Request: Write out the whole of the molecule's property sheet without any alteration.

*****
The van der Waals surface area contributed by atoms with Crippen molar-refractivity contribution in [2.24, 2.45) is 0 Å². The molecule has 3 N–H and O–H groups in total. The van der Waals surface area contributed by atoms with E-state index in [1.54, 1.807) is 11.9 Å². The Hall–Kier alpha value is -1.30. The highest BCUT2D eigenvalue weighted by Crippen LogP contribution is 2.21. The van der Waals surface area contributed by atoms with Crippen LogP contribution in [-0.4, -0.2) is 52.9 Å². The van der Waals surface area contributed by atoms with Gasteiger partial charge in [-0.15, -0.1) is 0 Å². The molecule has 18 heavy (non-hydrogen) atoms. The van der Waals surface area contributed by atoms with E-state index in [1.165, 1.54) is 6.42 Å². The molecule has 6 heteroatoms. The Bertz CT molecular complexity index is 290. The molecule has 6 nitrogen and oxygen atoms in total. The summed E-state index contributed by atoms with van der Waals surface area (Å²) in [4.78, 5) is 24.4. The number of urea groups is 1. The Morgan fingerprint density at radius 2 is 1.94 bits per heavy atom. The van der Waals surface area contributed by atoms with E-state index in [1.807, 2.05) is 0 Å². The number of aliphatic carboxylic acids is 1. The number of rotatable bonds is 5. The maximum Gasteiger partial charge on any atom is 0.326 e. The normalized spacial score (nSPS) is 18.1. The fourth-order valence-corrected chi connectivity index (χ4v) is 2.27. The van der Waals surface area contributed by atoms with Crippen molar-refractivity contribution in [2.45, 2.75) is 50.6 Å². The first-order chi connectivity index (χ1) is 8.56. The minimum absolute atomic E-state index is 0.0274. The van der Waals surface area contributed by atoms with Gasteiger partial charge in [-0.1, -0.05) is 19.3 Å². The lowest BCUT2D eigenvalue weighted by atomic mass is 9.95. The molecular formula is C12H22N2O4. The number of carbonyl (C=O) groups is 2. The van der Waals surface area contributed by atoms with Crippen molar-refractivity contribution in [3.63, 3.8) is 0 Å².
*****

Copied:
The van der Waals surface area contributed by atoms with Crippen molar-refractivity contribution in [2.24, 2.45) is 0 Å². The molecule has 3 N–H and O–H groups in total. The van der Waals surface area contributed by atoms with E-state index in [1.54, 1.807) is 11.9 Å². The Hall–Kier alpha value is -1.30. The highest BCUT2D eigenvalue weighted by Crippen LogP contribution is 2.21. The van der Waals surface area contributed by atoms with Crippen LogP contribution in [-0.4, -0.2) is 52.9 Å². The van der Waals surface area contributed by atoms with Gasteiger partial charge in [-0.15, -0.1) is 0 Å². The molecule has 18 heavy (non-hydrogen) atoms. The van der Waals surface area contributed by atoms with E-state index in [1.165, 1.54) is 6.42 Å². The molecule has 6 heteroatoms. The Bertz CT molecular complexity index is 290. The molecule has 6 nitrogen and oxygen atoms in total. The summed E-state index contributed by atoms with van der Waals surface area (Å²) in [4.78, 5) is 24.4. The number of urea groups is 1. The Morgan fingerprint density at radius 2 is 1.94 bits per heavy atom. The van der Waals surface area contributed by atoms with E-state index in [1.807, 2.05) is 0 Å². The number of aliphatic carboxylic acids is 1. The number of rotatable bonds is 5. The maximum Gasteiger partial charge on any atom is 0.326 e. The normalized spacial score (nSPS) is 18.1. The fourth-order valence-corrected chi connectivity index (χ4v) is 2.27. The van der Waals surface area contributed by atoms with Crippen molar-refractivity contribution in [2.45, 2.75) is 50.6 Å². The first-order chi connectivity index (χ1) is 8.56. The minimum absolute atomic E-state index is 0.0274. The van der Waals surface area contributed by atoms with Gasteiger partial charge in [-0.1, -0.05) is 19.3 Å². The lowest BCUT2D eigenvalue weighted by atomic mass is 9.95. The molecular formula is C12H22N2O4. The number of carbonyl (C=O) groups is 2. The van der Waals surface area contributed by atoms with Crippen molar-refractivity contribution in [3.63, 3.8) is 0 Å².